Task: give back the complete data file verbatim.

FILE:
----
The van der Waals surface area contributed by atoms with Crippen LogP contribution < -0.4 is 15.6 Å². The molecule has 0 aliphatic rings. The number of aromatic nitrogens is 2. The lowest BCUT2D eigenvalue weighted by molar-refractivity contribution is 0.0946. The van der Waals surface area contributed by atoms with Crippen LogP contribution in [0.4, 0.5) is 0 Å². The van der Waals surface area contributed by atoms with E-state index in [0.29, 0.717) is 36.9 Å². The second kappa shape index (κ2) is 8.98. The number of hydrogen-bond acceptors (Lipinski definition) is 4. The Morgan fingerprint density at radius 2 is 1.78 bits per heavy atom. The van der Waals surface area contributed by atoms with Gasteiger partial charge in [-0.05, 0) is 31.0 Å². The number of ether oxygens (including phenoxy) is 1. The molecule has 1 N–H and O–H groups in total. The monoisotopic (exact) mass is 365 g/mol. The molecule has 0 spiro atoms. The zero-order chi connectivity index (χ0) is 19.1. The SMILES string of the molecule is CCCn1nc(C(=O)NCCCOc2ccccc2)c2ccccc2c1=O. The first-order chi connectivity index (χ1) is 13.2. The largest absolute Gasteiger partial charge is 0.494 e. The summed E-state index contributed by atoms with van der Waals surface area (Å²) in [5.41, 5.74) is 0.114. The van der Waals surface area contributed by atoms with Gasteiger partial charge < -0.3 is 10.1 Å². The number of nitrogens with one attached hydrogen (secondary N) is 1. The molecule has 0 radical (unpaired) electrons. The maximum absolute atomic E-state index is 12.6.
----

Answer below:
The van der Waals surface area contributed by atoms with Crippen LogP contribution < -0.4 is 15.6 Å². The molecule has 0 aliphatic rings. The number of aromatic nitrogens is 2. The lowest BCUT2D eigenvalue weighted by molar-refractivity contribution is 0.0946. The van der Waals surface area contributed by atoms with Crippen LogP contribution in [0.4, 0.5) is 0 Å². The van der Waals surface area contributed by atoms with E-state index in [0.29, 0.717) is 36.9 Å². The second kappa shape index (κ2) is 8.98. The number of hydrogen-bond acceptors (Lipinski definition) is 4. The Morgan fingerprint density at radius 2 is 1.78 bits per heavy atom. The van der Waals surface area contributed by atoms with Gasteiger partial charge in [-0.05, 0) is 31.0 Å². The number of ether oxygens (including phenoxy) is 1. The molecule has 1 N–H and O–H groups in total. The monoisotopic (exact) mass is 365 g/mol. The molecule has 0 spiro atoms. The zero-order chi connectivity index (χ0) is 19.1. The SMILES string of the molecule is CCCn1nc(C(=O)NCCCOc2ccccc2)c2ccccc2c1=O. The first-order chi connectivity index (χ1) is 13.2. The largest absolute Gasteiger partial charge is 0.494 e. The summed E-state index contributed by atoms with van der Waals surface area (Å²) in [5.41, 5.74) is 0.114. The van der Waals surface area contributed by atoms with Gasteiger partial charge < -0.3 is 10.1 Å². The number of nitrogens with one attached hydrogen (secondary N) is 1. The molecule has 0 radical (unpaired) electrons. The maximum absolute atomic E-state index is 12.6.